Heartworms are parasites that live inside a pet’s heart, lungs, and blood vessels. It’s very easy for pets to get infected, which is why prevention medication is important. Pets should be vaccinated against heartworms every 6 to 12 months. We also encourage pet owners to have their loyal companion tested at least once every year. Heartworms are detected through blood tests, as the worms release small amounts of proteins in the blood. To assess how severe an infection is, our team will perform X-rays to check the organs.
How does my pet get heartworms?
Heartworms are transmitted through mosquito bites. Infected mosquitoes carry larvae that develop into foot-long worms when passed on to pets. Once infected, the worm matures and reproduces, creating even more worms inside your pet.
How does a heartworm infection affect my pet?
When cats have heartworms, they suffer from respiratory issues. The worms will impact your cat’s lungs and blood vessels, causing inflammation and other internal damage. Dogs have more life-threatening symptoms when they have heartworms. Here are the signs to look for:
- Weight loss
- Difficulty breathing
- Persistent dry cough
- Loss of appetite
- Heart issues
If you are concerned that your pet has heartworms, contact our team at 403-249-3411.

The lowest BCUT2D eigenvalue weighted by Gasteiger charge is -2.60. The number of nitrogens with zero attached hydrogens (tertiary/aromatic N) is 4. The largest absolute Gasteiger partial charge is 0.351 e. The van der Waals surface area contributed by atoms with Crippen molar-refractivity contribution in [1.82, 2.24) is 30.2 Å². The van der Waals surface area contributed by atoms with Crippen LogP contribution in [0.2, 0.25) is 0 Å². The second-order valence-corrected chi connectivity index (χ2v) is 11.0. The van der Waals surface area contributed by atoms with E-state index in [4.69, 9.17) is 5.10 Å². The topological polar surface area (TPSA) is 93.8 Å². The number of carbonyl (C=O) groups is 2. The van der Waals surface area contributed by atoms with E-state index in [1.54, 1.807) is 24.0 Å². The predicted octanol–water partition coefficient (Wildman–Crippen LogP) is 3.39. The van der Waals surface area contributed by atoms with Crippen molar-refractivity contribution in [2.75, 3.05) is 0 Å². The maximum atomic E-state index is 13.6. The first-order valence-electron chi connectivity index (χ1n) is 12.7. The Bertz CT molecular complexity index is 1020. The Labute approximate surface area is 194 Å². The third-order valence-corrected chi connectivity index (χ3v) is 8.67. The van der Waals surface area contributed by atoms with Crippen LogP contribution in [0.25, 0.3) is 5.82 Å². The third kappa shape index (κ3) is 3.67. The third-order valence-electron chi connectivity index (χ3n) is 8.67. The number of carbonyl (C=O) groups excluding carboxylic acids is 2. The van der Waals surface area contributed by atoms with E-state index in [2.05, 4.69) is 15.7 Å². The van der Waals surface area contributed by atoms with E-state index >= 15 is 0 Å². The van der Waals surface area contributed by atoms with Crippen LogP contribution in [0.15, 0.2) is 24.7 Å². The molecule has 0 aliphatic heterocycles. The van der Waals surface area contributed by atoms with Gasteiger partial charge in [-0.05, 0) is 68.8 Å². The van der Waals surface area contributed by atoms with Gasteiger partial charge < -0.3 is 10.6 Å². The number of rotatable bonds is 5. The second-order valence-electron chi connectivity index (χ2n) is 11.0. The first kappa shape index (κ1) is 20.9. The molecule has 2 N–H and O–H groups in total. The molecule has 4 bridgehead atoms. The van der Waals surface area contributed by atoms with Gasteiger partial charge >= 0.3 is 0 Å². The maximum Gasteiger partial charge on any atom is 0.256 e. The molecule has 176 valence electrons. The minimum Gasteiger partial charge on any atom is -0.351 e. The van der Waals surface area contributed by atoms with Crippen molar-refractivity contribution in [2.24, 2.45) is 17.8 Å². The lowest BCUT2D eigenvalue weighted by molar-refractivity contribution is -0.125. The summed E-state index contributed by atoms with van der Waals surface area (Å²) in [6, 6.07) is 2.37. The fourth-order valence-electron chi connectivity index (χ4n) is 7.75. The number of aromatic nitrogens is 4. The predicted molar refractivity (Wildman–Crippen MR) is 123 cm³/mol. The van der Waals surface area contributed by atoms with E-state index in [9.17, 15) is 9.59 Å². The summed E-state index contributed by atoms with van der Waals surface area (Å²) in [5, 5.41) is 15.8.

What treatment is available for my pet if they are positive for heartworm disease?
There are no veterinary-approved treatments for heartworms in cats. Your feline friend’s respiratory issues can be treated, but their bodies must naturally pass the worms. If your dog has heartworm disease, your veterinarian will discuss a treatment option to rid your pet of worms completely. Canines can get an injectable medication that kills the worms in their bodies. The drug is administered in a series of injections. Many dogs may also be prescribed an antibiotic to combat potential infection.
How can I care for my pet during heartworm disease treatment?
Special care is necessary for your pet during heartworm treatment. For heartworm disease to be successful, your pet must have complete rest for 30 days after the first injection. Any activity or exercise can increase your dog’s heart rate or blood pressure, which can cause post-treatment complications. Here are some other tips that can help care for your pet:
- Keep them indoors
- Replace activity with affection or watching TV
- Keep them away from visitors
- Give them something to chew; this prevents them from getting bored
- Keep them on a leash during bathroom breaks
- Stretch out meal times or use an interactive feeder